“Flowlab started as a way to teach my son about programming and logic in a visual way. The idea grew as I realized there is really no truly integrated and easy to use game builder that encapsulates everything that a new or non-technical designer would need – from asset creation, to development, to distribution.”
Essentially, Flowlab streamlines the whole arduous process of creating a game by taking away anything that may be too complex for a fresh-faced developer and representing in a visual interface. The idea is based on “Flow Based Programming”, which was pioneered back in the 1970s by J. Paul Morrison, but never took off in the game development industry. The thinking is that programming is easier if you’re assembling visual elements than trying to manipulate traditional text-based code. Ken believes that this method of programming is perfect for his target users of non-programmers and visually-minded people.
“You essentially connect nodes together, and can watch them play back in real time, while you see the nodes communicate. For example, to make a character move to the right, you would connect a “keyboard” node to send a “Number” into the players “X velocity” node. Then you can watch the nodes react in real time as you play test the game. The ability to see the logic visually flow through the nodes as you test also helps with tuning and finding errors in a way you just can’t do with code.”
Having just released the beta of Flowlab means that there is still plenty of work to be done and feedback to collate. While the logic editor is able to support fairly complex logic and mechanics at the moment, Ken is currently working on some more sophisticated organizational tools so that projects will become easier to manage as they grow. But right now you can jump straight into Flowlab and start playing around with it and make a couple of games if you get to grips with it, which you should do fairly quickly.
If you stick with your free account, you’ll be able to host up to two games that can be shared online, but you will not be able to export them to iOS. You’ll need to upgrade to a premium account for that, of which there are two tiers. The “Indie” account at $10 a month gives you capacity to host up to 10 games with iOS exporting, while the “Studio” tier at $24 a month removes all restrictions on the number of games you can host, and it also gives you the ability to disable the in-game editor if you desire.
Make It Rain
So far, a few games have been completed using Flowlab during its alpha stage, and you can see them all on the dedicated Games page. Having created a few of them himself for testing purposes, Ken reports that the tool is designed to be flexible enough for users to create most types of games – certainly platformers and shooters. He does note that the tool is restricted to 2D games, and only ones of a single player nature at the moment, though multiplayer support could arrive in the future. Generally, action and arcade games are easily handled, but anything more complex will be difficult – card games and text-based adventures would probably be a bit of a pain to create too.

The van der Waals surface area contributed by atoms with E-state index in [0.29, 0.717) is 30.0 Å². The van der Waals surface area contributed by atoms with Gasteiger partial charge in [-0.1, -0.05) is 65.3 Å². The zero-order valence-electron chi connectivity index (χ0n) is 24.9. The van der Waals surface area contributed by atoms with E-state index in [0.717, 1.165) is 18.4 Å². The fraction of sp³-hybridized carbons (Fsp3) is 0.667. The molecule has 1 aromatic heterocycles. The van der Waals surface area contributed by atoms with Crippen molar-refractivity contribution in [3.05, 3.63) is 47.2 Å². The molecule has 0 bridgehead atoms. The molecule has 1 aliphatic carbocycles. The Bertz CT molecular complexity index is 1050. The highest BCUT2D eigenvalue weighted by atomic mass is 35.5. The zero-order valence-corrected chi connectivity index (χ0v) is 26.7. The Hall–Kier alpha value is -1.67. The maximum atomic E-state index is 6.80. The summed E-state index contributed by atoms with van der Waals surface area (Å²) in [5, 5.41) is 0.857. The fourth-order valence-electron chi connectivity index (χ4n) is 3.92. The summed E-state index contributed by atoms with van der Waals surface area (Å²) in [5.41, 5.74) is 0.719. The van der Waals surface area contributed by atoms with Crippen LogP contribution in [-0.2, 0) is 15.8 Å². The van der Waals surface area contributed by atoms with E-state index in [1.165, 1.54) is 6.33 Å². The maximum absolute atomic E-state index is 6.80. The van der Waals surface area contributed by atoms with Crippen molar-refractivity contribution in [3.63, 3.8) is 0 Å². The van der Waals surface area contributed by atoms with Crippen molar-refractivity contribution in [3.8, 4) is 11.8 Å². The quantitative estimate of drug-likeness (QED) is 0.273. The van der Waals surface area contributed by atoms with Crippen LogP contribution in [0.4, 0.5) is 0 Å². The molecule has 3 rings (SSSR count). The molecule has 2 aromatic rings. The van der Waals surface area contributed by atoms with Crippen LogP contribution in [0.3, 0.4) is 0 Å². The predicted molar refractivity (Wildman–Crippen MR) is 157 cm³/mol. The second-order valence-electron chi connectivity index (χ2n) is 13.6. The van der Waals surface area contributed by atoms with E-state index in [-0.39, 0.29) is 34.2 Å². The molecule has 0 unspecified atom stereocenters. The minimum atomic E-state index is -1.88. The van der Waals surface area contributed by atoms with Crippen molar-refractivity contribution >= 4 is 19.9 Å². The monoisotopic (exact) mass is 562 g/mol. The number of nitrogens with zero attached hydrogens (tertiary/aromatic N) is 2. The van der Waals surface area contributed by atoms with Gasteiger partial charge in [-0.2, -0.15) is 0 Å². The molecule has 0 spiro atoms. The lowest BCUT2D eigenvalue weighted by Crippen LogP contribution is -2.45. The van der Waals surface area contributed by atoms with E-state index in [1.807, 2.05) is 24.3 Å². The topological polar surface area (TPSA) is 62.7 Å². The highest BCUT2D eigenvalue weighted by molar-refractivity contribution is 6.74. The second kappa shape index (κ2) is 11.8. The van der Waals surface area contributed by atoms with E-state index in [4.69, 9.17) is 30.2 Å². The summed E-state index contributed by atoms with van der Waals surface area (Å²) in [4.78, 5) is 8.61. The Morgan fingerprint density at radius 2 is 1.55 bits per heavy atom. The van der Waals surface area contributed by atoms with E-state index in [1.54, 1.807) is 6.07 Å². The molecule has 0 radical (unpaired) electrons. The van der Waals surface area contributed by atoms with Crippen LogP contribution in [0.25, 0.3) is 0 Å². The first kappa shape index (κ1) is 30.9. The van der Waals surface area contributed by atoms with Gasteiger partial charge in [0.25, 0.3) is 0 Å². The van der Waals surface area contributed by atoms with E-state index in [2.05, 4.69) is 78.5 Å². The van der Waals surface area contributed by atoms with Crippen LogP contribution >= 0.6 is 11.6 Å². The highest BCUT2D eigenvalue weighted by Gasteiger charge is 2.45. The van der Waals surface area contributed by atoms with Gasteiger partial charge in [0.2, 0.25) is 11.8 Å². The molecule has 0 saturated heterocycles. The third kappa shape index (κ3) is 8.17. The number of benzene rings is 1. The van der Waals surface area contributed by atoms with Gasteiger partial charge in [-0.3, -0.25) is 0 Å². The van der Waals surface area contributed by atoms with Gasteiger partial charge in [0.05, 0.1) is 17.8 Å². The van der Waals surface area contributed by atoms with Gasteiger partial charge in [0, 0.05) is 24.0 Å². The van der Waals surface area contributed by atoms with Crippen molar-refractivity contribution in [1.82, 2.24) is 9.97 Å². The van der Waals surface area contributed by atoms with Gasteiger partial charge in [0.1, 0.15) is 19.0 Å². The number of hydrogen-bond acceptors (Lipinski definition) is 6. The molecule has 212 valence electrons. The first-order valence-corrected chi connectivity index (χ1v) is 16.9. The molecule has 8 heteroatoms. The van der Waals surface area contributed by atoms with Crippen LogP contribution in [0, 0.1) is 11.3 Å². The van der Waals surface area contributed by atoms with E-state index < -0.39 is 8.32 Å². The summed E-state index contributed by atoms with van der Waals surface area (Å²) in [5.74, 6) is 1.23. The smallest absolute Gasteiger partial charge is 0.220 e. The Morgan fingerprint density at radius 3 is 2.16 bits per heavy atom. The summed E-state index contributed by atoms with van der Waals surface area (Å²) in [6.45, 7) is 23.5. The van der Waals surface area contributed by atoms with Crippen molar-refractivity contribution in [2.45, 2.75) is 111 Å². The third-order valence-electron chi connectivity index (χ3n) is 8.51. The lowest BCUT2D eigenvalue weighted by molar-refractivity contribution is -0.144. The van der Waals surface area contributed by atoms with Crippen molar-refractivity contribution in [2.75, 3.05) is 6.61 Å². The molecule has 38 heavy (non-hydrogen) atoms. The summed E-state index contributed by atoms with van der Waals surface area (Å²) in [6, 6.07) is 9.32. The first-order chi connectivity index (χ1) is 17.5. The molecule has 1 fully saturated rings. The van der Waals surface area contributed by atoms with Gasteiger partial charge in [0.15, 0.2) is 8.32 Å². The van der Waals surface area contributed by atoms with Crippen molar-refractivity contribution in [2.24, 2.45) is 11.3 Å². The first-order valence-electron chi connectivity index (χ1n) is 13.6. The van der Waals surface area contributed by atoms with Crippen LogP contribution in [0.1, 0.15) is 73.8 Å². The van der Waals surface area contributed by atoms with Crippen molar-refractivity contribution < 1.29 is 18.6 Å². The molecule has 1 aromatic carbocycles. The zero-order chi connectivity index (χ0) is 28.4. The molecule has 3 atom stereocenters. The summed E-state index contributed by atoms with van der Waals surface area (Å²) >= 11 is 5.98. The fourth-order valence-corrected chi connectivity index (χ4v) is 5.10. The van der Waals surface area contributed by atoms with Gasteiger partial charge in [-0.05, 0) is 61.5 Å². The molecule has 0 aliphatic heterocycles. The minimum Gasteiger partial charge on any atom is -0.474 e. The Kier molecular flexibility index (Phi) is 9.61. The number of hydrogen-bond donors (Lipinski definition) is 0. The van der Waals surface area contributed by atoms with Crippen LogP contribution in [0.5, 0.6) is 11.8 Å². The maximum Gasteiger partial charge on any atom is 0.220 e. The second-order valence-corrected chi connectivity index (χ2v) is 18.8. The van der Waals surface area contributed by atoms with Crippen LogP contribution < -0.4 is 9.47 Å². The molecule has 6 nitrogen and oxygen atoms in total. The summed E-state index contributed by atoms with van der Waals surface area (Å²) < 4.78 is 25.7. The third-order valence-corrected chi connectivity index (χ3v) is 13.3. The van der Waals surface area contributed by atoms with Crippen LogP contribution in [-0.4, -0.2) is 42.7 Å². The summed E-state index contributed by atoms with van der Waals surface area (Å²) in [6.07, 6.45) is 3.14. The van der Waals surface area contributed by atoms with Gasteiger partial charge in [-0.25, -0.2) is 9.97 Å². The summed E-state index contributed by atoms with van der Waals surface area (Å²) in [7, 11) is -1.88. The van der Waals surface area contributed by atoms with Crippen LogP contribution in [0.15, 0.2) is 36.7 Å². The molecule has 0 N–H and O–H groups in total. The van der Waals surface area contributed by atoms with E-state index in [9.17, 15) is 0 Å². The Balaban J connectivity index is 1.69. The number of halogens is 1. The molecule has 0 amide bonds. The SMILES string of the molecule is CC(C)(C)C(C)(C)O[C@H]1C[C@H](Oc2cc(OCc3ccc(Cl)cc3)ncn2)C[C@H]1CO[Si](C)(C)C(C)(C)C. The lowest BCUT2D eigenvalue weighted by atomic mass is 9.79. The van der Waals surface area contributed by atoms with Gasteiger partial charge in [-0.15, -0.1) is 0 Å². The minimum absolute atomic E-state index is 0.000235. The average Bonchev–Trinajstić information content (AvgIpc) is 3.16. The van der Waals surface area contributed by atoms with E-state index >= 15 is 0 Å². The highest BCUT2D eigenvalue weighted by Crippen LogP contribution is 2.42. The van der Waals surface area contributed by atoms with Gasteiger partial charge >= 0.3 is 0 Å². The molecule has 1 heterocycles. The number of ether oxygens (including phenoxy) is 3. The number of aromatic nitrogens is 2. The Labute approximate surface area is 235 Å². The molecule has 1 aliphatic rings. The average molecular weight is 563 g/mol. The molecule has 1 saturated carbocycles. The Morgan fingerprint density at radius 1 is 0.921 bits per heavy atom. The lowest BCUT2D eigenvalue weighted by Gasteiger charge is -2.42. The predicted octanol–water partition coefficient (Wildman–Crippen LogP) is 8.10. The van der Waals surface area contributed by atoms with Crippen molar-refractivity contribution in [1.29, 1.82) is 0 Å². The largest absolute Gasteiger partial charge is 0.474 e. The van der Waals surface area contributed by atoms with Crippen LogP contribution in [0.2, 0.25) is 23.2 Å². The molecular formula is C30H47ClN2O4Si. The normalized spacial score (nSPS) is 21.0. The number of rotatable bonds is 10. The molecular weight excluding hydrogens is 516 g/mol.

One of the greater advantages of Flowlab, other than visual programming, is that it’s all web-based. Ken expands:
“Since the editor runs on the web, there is no “export” step – the editor is integrated and can be accessed at any time while playing the game. Nothing to download or install, and the projects are all hosted in the cloud – access them at any time from anywhere. This also means that collaboration is trivial – no emailing assets around. Reduces the barrier for casual users to make and share. No need to export and upload games – just send a link or click the Facebook or Twitter button below your game.”
Of course, if you’re looking to publish your game on the App Store, then you’ll need to export a version of the game and submit it to Apple for approval, as is always the case. Overall, while Flowlab has more work to be done on it, streamlining the development and distribution of a game seems like something we could see more tools aiming to do in the future. Of course, for more complex games, the tool isn’t ideal, but it appears to be a very good entry level tool that is continuing to expand in what developers can do with it, how they manage their projects and the various tutorials.